The Unruh Civil Rights Act (California Civil Code sections 51) is a landmark civil rights law that prohibits most businesses from discriminating against individuals on the basis of sex, race, ethnicity, religion, disability, and many other characteristics.
Enacted in 1959, the act allows plaintiffs to sue for monetary damages of up to $4,000 per offense. Many other non-discrimination laws — such as the Americans with Disabilities Act (ADA) — only allows plaintiffs to recover legal expenses.
In recent years, commercial websites have become common targets for Unruh Act lawsuits. In this article, we’ll discuss some of the basic requirements of the act and its impact on digital accessibility.
The Unruh Act and the Americans with Disabilities Act
Many website accessibility lawsuits contain challenges under the Unruh Act and the ADA, which has led to misconceptions about both laws. As discussed above, the Unruh Act allows for monetary damages, while the ADA does not.
Additionally, the laws are different in several other important ways:
- The Unruh Civil Rights Act isn’t specific to disability status. The law also outlaws discrimination against people on the basis of their gender, religion, sexual orientation, genetic information, and many other individual characteristics.
- The ADA is federal legislation and applies to all “places of accommodation" within the United States, not just businesses operating in the state of California.
- Any violation of the ADA constitutes a violation of the Unruh Act.
- To be awarded monetary damages under the Unruh Act, a plaintiff must provide evidence that discrimination was intentional, unless the alleged action violates the ADA.
Can my business be sued under the Unruh Civil Rights Act?
The scope of the Unruh Act is fairly broad. It requires “full and equal accommodations, advantages, facilities, privileges, or services in all business establishments.”
That includes hotels, hospitals, theaters, non-profit organizations that are public accommodations, public agencies, retail establishments, and virtually every other business that offers services to the residents of California.
The California Supreme Court has established the precedent that ADA violations constitute violations of the Unruh Act, and the Department of Justice has repeatedly stated that internet content falls under the mandate of the ADA. The takeaway: In order to comply with the Unruh Act, businesses must offer accessible digital content.
Can a business offer accessible alternatives to web content for Unruh Act compliance?
Auxiliary aids might not be sufficient. In Thurston v Midvale Corporation, the defendant argued that they complied with the Unruh Act and the ADA by providing a telephone number and email address for users with disabilities.
The California Supreme Court found that neither option was an acceptable alternative. In the court’s opinion, “the provision of an email or phone number does not provide full and equal enjoyment of the Defendant’s website, but rather imposes a burden on the visually impaired to wait for a response via email or call during business hours rather than have access via Defendant’s website as other sighted customers.”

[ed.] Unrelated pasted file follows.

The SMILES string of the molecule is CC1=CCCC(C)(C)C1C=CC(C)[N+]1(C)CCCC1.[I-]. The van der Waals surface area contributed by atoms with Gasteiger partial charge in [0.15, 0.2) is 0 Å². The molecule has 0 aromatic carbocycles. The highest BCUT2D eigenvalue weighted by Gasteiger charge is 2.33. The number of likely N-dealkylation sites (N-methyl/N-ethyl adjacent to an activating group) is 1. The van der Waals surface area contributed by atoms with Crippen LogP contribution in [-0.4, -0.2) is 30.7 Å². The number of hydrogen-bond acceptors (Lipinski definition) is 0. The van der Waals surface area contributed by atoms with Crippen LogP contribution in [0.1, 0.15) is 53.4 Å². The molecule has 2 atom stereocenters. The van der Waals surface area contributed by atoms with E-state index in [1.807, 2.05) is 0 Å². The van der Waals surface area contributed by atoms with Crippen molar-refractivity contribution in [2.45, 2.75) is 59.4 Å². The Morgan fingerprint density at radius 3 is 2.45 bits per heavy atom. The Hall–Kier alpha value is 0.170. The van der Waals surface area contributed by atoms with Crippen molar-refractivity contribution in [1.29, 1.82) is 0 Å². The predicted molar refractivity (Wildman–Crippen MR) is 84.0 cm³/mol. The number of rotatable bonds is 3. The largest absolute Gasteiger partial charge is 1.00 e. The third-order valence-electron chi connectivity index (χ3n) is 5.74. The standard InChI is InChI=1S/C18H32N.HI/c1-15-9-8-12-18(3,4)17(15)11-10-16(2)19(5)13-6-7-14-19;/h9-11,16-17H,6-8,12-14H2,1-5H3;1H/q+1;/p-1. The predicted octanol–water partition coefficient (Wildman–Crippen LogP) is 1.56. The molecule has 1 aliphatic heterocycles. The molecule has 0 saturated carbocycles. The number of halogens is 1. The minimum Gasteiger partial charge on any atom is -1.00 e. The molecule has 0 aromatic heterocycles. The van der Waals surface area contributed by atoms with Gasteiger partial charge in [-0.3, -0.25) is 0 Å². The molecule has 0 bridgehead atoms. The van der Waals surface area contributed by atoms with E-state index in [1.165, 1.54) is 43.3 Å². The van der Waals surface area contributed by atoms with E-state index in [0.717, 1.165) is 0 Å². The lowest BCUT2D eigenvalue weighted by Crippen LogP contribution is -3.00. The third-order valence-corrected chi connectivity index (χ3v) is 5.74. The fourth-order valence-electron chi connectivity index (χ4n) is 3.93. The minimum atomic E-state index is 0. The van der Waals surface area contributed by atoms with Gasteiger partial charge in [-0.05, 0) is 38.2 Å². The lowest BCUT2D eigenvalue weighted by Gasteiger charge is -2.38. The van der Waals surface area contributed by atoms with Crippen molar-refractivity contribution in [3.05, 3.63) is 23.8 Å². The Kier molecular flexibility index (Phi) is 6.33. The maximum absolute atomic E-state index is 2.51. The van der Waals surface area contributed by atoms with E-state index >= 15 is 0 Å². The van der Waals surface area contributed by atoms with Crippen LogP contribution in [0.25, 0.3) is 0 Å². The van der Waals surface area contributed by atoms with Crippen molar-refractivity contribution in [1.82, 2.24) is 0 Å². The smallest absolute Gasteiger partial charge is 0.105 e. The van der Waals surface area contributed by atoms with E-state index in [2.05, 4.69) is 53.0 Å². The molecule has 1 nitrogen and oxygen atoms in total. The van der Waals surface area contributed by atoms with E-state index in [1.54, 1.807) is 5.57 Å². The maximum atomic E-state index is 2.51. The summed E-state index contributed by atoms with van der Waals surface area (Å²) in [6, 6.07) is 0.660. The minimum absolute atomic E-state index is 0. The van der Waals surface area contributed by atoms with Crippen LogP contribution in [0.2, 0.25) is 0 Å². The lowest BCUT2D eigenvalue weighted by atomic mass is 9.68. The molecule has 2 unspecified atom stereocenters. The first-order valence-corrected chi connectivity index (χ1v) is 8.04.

WCAG and the Unruh Civil Rights Act
Like the ADA, the Unruh Act was established law long before the internet existed. As such, California Civil Code section 51 does not include technical requirements for digital accessibility.
However, lawsuits filed under the Unruh Act frequently cite the Web Content Accessibility Guidelines (WCAG), which are widely considered the international standards for digital accessibility. Websites that meet WCAG Level AA guidelines are generally considered to be reasonably accessible for most users with disabilities.
While WCAG is a voluntary standard, plaintiffs often reference WCAG violations as evidence. Examples of Unruh Act cases that reference WCAG include the aforementioned Thurston v. Midvale Corporation and the landmark Robles v. Domino’s Pizza, LLC.
Testing Web Content for Unruh Act Compliance
To comply with the Unruh Act, the ADA, and other non-discrimination laws, you’ll need to build content that follows the four foundational principles of accessibility. WCAG requires content to be perceivable, operable, understandable, and robust, and the WCAG standards are organized to help content creators meet these goals.
Many WCAG issues can be identified with automated testing. The Bureau of Internet Accessibility provides a free, confidential website analysis, which tests content against WCAG 2.1 Level AA checkpoints.
Some accessibility issues require human analysis, and for long-term compliance, you’ll need a long-term strategy that combines automated testing with manual reviews. An accessibility partner can help you build a plan that works — and reach a much larger audience by providing your customers with an accessible website.